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When to use “new” and when not to, in C++?
When should I use the new keyword in C++?

It seems like I could program something without ever using the word new, and I would never have to worry about deleting anything either, so why should I ever call it?

From what I understand, it's because I would run out of stack memory.

Is this correct? I guess my main question is, when should I call new?

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marked as duplicate by Magnus Hoff, Georg Fritzsche, Artem Barger, Tamas Czinege, Pavel Shved Apr 27 '10 at 13:09

This question has been asked before and already has an answer. If those answers do not fully address your question, please ask a new question.

Dupe stackoverflow.com/questions/679571/… –  anon Apr 27 '10 at 12:34
And: stackoverflow.com/questions/655065/… –  fretje Apr 27 '10 at 12:39

6 Answers 6

up vote 6 down vote accepted

It's a matter of object lifetime: if you stack-allocate your objects, the objects destructors will be called when these objects go out of scope (say, at the end of the method). This means that if you pass these objects out of the method that created them, you'll find yourself with pointers to memory that could be overwritten at any time.

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Why the downvote? –  Drew Hall Apr 27 '10 at 12:40

It's because you may not know at compile time whether you need an object, or how many, or of what type. The new operator allows you to dynamically allocate objects without having to know such things in advance.

Here's an example of not knowing the type of object in advance:

class Account { ... };
class CheckingAccount : public Account { ... };
class VisaAccount : public Account { ... };


Account *acct = type == "checking" ? new CheckingAccount : new VisaAccount;
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It doesn't allow you to generate objects of types that are determined at runtime. The type must be known in advance. As for "how many", one can also use standard containers. –  sellibitze Apr 27 '10 at 12:41
@sellibitze, what type of object does the acct variable point to at runtime? And how do you think standard containers allocate memory for their elements? –  Marcelo Cantos Apr 27 '10 at 13:23

The main reason you'll need to use new/delete is to get manual control the lifetime of your objects.

Other reasons are already provided by others but I think it's the more important. Using the stack, you know exatly the lifetime of your objects. But if you want an object to be destroyed only after an event occurs, then it cannot be automatically defined.

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Why the downvote? –  Drew Hall Apr 27 '10 at 12:40

The lifetime of the data/objects created on the stack is restricted to the block. You cannot return references/pointers to it. For data to be available across functions, you can create it on the heap with new. Of course, it can be at a higher level, or even global. But you seldom know at compile time how much data/how many objects will be needed at run time.

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You can write a many non-trivial programs without ever calling "new." (or thus delete).

What you wouldn't be able to do (at least without writing or using your own equivalents) is decide what type of objects or how many you want to create at run-time, so you'd be limiting yourslef.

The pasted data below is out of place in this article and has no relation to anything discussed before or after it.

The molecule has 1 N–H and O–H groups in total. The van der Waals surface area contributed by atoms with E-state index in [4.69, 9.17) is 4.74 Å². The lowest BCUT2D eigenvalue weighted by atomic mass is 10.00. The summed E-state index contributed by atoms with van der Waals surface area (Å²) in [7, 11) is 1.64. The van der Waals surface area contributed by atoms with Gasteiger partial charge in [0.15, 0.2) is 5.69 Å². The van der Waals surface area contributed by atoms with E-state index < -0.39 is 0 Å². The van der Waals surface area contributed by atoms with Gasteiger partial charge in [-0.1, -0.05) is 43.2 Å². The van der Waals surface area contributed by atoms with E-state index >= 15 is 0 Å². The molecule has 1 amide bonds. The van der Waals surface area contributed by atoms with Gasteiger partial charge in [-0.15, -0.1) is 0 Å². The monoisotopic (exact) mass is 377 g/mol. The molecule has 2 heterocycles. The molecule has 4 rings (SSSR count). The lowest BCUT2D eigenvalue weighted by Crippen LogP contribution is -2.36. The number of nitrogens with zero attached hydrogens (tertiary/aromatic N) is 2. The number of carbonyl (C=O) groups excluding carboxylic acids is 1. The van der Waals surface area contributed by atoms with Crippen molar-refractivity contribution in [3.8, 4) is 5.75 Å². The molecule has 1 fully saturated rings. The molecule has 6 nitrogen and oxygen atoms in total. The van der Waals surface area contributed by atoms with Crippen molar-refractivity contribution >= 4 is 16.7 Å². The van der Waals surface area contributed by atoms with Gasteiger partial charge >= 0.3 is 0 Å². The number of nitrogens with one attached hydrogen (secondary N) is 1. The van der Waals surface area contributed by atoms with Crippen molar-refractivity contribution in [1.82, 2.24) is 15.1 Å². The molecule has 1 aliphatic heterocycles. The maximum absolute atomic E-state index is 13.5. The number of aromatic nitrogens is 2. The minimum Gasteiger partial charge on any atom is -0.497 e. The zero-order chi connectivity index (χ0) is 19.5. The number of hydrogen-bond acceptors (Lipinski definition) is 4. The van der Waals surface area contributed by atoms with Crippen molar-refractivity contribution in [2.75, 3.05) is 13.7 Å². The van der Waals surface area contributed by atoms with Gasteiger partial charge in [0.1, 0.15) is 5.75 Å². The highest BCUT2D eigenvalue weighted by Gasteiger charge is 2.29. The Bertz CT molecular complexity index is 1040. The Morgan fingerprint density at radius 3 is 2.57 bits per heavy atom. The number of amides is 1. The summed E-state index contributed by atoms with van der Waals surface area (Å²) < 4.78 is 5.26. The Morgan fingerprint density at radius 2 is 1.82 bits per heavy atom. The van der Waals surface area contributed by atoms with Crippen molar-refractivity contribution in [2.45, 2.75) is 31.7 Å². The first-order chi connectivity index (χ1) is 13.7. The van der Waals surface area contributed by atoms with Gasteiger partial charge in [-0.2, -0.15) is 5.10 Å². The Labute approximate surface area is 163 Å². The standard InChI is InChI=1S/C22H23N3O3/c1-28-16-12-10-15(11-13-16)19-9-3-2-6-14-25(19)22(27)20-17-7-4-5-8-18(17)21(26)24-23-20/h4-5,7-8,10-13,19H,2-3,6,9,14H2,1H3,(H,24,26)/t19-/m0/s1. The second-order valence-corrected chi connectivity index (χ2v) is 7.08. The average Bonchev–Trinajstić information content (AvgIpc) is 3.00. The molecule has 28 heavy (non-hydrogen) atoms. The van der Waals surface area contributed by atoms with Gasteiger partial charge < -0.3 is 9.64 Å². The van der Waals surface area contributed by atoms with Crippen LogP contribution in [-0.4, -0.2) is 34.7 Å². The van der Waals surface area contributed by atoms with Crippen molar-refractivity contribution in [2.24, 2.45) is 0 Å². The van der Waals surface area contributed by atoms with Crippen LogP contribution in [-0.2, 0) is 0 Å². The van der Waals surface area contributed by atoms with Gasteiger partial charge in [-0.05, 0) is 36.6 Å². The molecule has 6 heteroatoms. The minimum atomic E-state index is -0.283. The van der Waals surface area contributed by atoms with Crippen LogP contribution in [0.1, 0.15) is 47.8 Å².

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You can use new to create new instance of some class, or allocate memory (for array for example), like

Object o = new Object();

Before creating new instance of class Object, you cannot use it. (Unless you have static methods.)(this is just one example of usage, sometimes other objects will instantiate or destroy objects that you need/don't need)

There are many good answers here but it is difficult to explain everything about new in one reply on SO, and if you do not understand what happens when new is called then it is difficult to know when to use it. This is one of the most important areas in programming so, after reading basic information here you should study it in more detail. Here is one of possible articles where you could start your research:


Topics that you will have to learn in order to understand what happens when you call new, so that you then could understand when to call it (there are more probably but this is what i can think of now): - constructors (and destructors) - static classes and methods ...

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If it's too long to explain why do you bother to write here? –  Artem Barger Apr 27 '10 at 12:40
Hi Keith, thanks for comment, but please comment my answer and not your interpretation of it. If you read my answer carefully you will notice that I never said that you must use NEW, and only NEW, to create an instance of a class. Only that NEW is used to create new instance of a class, which is true. It is also true that one cannot use a class before you instantiate it, unless there are some static things (which i also mention), but then I realized that there are so many things to say about this important subject that the best I can do is point to a better source (answer for Artem). –  user218447 Apr 27 '10 at 13:30
@zarko-o Actually what you said was "You need new to create new instance of some class", which is incorrect. –  meagar Apr 27 '10 at 17:43
@meagar I would always like to learn new things. Can you please explain what is wrong in that, that might help me increase understanding. –  user218447 Apr 27 '10 at 19:33
@zarko-o The issue is that you can create object instances without new, you don't need it which is how you opened your answer. –  meagar Apr 28 '10 at 1:33

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